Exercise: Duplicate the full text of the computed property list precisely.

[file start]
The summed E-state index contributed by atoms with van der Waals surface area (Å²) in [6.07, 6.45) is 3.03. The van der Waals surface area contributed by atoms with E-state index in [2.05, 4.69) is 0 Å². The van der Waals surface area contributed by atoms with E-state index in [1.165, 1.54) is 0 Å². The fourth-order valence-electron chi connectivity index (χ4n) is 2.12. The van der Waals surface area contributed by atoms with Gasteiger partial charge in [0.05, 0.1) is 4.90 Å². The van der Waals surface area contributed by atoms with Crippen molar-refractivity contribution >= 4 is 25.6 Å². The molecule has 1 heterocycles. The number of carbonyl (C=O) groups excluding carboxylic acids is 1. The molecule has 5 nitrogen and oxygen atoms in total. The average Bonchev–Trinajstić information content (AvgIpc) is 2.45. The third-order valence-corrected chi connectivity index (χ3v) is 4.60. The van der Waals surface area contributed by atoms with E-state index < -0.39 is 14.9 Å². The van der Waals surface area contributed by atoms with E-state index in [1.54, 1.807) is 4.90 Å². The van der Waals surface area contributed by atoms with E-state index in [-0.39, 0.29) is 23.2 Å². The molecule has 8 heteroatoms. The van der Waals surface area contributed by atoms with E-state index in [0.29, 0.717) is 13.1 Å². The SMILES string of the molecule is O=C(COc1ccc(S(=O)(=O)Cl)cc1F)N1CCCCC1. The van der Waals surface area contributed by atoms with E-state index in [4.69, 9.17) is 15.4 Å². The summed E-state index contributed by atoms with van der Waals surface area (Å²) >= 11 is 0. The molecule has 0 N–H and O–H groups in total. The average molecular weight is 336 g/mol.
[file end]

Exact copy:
The summed E-state index contributed by atoms with van der Waals surface area (Å²) in [6.07, 6.45) is 3.03. The van der Waals surface area contributed by atoms with E-state index in [2.05, 4.69) is 0 Å². The van der Waals surface area contributed by atoms with E-state index in [1.165, 1.54) is 0 Å². The fourth-order valence-electron chi connectivity index (χ4n) is 2.12. The van der Waals surface area contributed by atoms with Gasteiger partial charge in [0.05, 0.1) is 4.90 Å². The van der Waals surface area contributed by atoms with Crippen molar-refractivity contribution >= 4 is 25.6 Å². The molecule has 1 heterocycles. The number of carbonyl (C=O) groups excluding carboxylic acids is 1. The molecule has 5 nitrogen and oxygen atoms in total. The average Bonchev–Trinajstić information content (AvgIpc) is 2.45. The third-order valence-corrected chi connectivity index (χ3v) is 4.60. The van der Waals surface area contributed by atoms with E-state index < -0.39 is 14.9 Å². The van der Waals surface area contributed by atoms with E-state index in [1.54, 1.807) is 4.90 Å². The van der Waals surface area contributed by atoms with E-state index in [-0.39, 0.29) is 23.2 Å². The molecule has 8 heteroatoms. The van der Waals surface area contributed by atoms with E-state index in [0.29, 0.717) is 13.1 Å². The SMILES string of the molecule is O=C(COc1ccc(S(=O)(=O)Cl)cc1F)N1CCCCC1. The van der Waals surface area contributed by atoms with E-state index in [4.69, 9.17) is 15.4 Å². The summed E-state index contributed by atoms with van der Waals surface area (Å²) >= 11 is 0. The molecule has 0 N–H and O–H groups in total. The average molecular weight is 336 g/mol.